Homes in Queenstown were blanketed in snow overnight. Photo credit: Jeff Aldridge
Get ready for one of the coldest winters in years, Metservice says.
Meteorologist Georgina Griffiths told Newshub we’re entering a colder than normal winter with much of June looking to be the same. “It’s been a little while since we’ve had a cool or anywhere average winter… the last time we had one was in 2015,” Ms Griffiths said.
The current cold snap should continue through to the first week of June, which is set to be colder than the average first week of winter, she said.
Temperatures across the country have been abnormally cold for late May. Photo credit: Jeff Aldridge
“The bottom line for June is great news for ski fields, not so good for power bills.”
“That abnormal heat we had to start the year is well and truly gone.” The coldest areas on Thursday morning were around Otago and south Canterbury – Ranfurly dropped to -3.1C and Pukaki -3C.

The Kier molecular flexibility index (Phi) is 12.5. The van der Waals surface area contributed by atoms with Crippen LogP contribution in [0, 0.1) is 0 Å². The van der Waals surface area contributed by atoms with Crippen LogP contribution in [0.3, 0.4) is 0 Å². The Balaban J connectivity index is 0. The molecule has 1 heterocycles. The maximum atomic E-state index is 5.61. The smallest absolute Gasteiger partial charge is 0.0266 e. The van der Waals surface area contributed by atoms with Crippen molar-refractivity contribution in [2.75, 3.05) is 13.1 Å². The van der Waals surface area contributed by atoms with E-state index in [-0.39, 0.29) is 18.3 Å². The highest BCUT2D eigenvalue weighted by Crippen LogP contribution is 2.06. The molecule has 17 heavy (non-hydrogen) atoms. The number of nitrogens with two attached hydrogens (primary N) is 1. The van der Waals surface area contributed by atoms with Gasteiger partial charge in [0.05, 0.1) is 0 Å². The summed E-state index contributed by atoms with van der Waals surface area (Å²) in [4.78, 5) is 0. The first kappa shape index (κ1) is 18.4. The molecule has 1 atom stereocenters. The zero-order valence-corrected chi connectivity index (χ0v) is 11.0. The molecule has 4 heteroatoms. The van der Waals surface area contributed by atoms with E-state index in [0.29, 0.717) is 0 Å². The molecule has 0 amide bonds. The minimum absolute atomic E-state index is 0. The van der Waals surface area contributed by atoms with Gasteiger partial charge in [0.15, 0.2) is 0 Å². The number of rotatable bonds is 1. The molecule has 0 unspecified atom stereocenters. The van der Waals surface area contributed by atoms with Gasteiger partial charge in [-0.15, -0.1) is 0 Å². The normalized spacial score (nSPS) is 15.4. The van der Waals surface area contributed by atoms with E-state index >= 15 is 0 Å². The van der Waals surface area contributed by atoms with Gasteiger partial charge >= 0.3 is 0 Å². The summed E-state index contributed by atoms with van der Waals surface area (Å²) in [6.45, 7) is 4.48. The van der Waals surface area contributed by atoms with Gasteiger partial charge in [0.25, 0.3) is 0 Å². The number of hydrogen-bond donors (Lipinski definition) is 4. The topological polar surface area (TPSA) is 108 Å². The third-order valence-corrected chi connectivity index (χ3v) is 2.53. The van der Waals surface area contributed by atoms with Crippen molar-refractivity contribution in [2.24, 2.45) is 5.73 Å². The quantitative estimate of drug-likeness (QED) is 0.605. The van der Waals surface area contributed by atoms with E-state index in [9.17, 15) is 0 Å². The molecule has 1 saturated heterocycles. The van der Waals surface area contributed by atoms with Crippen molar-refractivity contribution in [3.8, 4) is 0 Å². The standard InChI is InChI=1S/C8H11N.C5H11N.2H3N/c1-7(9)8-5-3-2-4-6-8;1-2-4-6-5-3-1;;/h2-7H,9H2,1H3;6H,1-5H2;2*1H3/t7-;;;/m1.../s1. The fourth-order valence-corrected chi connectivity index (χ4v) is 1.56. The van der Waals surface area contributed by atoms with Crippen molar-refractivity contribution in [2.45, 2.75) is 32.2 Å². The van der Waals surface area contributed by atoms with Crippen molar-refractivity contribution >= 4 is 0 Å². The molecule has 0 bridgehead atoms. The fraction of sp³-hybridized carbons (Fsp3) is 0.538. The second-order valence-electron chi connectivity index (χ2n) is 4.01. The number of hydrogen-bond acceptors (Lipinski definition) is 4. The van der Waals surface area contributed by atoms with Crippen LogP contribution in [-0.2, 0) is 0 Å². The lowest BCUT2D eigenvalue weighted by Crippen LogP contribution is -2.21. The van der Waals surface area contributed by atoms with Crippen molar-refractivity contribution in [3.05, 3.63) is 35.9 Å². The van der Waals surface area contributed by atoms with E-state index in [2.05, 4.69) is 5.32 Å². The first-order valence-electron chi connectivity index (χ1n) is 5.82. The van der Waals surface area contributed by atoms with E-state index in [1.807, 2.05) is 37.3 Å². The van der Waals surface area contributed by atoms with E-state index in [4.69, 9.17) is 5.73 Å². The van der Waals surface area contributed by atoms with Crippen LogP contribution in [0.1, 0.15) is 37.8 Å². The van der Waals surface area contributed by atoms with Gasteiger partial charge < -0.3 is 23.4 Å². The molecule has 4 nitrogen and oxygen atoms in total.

Several rounds of cold air are expected across Aotearoa during the final week of May.
❄️ High elevation snow.
❄️ Temperatures as cold as 15ºC below average.
❄️ Air turning quite dry — very low humidity!
📆 Milder conditions possible in early June. pic.twitter.com/FfYaCVKrg4
— NIWA Weather (@NiwaWeather) May 22, 2018
A cold front from the South Island brought snow and ice to the central North Island causing the closure of the Desert Road on State Highway 1 between Waiouru and Rangipo.
The deep south has seen ice cold temperatures with snow falling to 300 metres in Otago, Fiordland and Southland. More heavy snow is due on Thursday with 20 to 40 centimetres expected above 400 metres across the lower South Island.
The North Island is not getting off light either with a low of -0.7C recorded in Upper Hutt while Desert Rd dropped to -0.5C.
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Earth’s winds and cloud patterns are now starting to show definite signs of incredible changes versus what was considered the normal just two years ago. Now every colliding weather front of a record rain downpour, a record hail depth event and a record wind or electrical event. There has been a noticeable change which is affecting crop yields and climate mix-ups are beginning to take a toll. These are a few explanations of how cosmic rays effect our Earth’s climate systems with dozens of examples of extremes we are seeing right now. Do you really think a foot of hail in Paris is normal?
Dismay, disbelief after late-May N.L. snowstorm: ‘Why? Why? Why?’
Published Thursday, May 24, 2018 7:22AM EDT
Last Updated Thursday, May 24, 2018 1:35PM EDT